US Treasury Bonds -11%****
Apple -9%
S&P 500 -8%
US Investment Grade Corporate Bonds LQD -9%*****
Oil USO -8%
DJIA -7%
Staples XLP -6%**
Gold Miners GDX +14%***

*Now flat since Nov 2017
**Up 7% since early May
***Last 35 days
****iShares 20+ Year Treasury Bond ETF, Dec 15 to Oct 8 drawdown
*****iShares iBoxx Investment Grade Corporate Bond ETF

A Shift from Negative to Positive Correlation in Stocks and Bonds
In the past 3 years, there have only been 14 trading days (including today) in which the S&P 500 (SPY) was lower more than 1% and U.S bonds (TLT) were also lower on the day.  Keep in mind, eight of these 14 occurrences took place in 2018 alone.  Today, stocks are bonds are wearing a very rare positive correlation. Above, see the negative correlation period (stocks DOWN vs. bonds UP) in red and the positive correlation period (stocks DOWN vs. bonds DOWN) in green. This is one of the MOST important blogs you’ll read this month.

At the beginning of the year, we explored this dynamic in our report, “Paradigm Shift in Rates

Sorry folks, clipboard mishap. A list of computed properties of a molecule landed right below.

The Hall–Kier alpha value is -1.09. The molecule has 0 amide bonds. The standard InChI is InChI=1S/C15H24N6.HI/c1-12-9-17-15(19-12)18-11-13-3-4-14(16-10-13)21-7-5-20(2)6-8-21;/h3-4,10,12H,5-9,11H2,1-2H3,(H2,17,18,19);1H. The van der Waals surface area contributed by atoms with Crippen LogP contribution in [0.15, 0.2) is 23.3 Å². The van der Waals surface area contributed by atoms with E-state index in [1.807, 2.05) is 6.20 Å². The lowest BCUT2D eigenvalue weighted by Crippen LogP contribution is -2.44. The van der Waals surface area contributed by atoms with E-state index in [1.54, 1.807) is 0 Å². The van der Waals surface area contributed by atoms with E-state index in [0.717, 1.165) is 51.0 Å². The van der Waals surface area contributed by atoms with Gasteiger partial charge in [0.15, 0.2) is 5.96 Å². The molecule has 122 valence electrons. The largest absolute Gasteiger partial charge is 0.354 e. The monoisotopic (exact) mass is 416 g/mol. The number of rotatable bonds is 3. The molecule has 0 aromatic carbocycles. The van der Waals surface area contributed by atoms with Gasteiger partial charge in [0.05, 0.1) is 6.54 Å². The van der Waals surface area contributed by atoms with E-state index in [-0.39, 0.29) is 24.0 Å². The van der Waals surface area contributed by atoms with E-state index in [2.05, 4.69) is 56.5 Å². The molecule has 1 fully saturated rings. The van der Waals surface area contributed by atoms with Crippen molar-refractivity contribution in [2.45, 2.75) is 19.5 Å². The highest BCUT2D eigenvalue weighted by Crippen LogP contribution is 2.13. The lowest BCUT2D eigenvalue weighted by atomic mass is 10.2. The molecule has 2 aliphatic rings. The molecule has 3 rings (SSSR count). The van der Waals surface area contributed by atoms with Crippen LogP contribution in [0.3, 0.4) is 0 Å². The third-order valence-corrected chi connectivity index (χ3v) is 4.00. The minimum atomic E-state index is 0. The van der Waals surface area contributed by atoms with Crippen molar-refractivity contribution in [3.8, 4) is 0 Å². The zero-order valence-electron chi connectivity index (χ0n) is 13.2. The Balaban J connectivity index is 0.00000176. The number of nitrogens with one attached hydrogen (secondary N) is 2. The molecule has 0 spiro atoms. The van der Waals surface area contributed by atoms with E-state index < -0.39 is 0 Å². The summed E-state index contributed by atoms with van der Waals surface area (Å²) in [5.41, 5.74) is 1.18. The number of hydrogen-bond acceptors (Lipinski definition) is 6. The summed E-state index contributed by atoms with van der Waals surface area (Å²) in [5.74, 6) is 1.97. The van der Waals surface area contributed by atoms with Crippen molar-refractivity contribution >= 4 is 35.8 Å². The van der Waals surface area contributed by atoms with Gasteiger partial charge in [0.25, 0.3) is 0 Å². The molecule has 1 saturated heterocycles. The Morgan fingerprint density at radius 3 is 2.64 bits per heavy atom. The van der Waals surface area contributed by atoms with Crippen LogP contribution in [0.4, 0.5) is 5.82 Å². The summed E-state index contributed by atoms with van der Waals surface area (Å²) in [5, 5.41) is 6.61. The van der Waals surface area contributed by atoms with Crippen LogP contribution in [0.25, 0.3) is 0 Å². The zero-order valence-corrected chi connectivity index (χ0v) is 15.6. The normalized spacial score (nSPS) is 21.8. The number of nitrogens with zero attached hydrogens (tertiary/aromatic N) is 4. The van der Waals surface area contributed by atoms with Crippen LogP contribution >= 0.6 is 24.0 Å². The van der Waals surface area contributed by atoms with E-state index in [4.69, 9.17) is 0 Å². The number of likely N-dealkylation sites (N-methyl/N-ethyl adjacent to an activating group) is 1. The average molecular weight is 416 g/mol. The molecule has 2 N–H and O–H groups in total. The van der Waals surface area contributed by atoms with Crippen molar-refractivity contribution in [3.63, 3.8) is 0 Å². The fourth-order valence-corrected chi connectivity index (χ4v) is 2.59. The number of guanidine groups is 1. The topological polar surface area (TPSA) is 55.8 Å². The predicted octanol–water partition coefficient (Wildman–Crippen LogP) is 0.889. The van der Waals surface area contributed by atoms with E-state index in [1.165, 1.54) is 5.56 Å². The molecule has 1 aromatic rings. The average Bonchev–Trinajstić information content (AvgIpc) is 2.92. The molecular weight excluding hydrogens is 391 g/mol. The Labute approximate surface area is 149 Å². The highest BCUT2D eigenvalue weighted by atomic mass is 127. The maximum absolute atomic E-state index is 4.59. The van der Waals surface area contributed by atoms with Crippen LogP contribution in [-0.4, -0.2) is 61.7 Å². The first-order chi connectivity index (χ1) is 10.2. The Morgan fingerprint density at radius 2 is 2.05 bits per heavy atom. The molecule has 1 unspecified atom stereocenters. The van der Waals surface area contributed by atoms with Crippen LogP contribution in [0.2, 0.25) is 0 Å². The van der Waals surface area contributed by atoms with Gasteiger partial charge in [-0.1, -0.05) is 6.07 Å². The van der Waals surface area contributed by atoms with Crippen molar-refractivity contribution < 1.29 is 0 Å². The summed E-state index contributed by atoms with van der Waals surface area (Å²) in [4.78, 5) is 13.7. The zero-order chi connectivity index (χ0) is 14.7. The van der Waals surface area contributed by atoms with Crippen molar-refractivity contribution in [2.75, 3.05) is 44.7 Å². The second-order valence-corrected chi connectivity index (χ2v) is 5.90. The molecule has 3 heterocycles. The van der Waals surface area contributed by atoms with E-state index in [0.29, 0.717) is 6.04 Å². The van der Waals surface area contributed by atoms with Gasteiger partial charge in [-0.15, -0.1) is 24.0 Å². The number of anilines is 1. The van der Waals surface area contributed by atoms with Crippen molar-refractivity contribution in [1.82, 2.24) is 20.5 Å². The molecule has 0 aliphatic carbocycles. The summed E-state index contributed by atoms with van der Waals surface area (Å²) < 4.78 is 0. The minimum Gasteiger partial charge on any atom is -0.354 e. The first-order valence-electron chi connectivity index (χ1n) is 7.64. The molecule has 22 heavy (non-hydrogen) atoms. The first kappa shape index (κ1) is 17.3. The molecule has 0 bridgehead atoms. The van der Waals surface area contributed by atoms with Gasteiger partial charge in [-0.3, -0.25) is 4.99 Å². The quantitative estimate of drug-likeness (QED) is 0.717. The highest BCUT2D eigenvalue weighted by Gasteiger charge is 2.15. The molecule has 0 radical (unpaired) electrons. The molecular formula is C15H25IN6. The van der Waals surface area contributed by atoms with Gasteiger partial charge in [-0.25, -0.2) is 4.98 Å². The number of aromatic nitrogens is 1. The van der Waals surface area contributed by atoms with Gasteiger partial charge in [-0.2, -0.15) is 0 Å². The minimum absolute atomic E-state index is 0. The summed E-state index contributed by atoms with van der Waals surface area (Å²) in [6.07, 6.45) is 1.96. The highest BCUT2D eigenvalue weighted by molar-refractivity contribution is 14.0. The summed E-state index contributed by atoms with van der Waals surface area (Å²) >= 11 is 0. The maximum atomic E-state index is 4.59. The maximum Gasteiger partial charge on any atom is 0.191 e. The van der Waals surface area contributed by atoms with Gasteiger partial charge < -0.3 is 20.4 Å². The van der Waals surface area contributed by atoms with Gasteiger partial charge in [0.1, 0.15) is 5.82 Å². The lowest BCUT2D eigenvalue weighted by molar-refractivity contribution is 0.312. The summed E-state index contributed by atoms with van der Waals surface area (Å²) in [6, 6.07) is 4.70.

“We believe inflation is set to finally pick up in 2018. Much of the passive and quant-side to asset management has become heavily invested in the “risk parity” model which involves being long equities and bonds on a risk-adjusted basis. One of the fundamental problems with this strategy is you’re effectively really long disinflation. Sure, it has worked very well in the post great financial crisis period, but it’s a grossly crowded trade and has all the makings of a gruesome slaughterhouse. So in this case, the risk tail is a period where equities and bonds fall together, which is not that uncommon in a late cycle inflationary environment. Other than out of the money puts in rates (or the *ProShares UltraShort 20+ Year Treasury TBT – we are long with a 2/3 position), a big way for these guys to hedge inflation is to increase commodity exposure. Given the current market structure, the only commodity market really big enough to absorb that colossal bid is oil. This is not to say all the big money longs have this in mind, but it could make an extended long position in the oil patch more durable than usual. As long-time
bulls, we’re now ‘pounding the table’ bond bears for 2018.”

Bear Traps Report, January 2, 2018

Stocks and Bonds, Friends No More

The stock market crash wiped out $7.2T in shareholder wealth in 2008, but bonds delivered investors a $2.9T profit cushion, that’s NOT the case today. Here are five Things You Need to Know about Positive Correlation.

Today, your standard 60/40 portfolio (60% stocks vs. 40% bonds) isn’t hedging any risk. Why? Rising domestic yields (in the USA) continue to pressure equity valuations. We must always remember, a company’s future cash flows are discounted by higher bond yields. Just look at the Nasdaq, it’s off nearly 11% this month with HIGHER bond yields.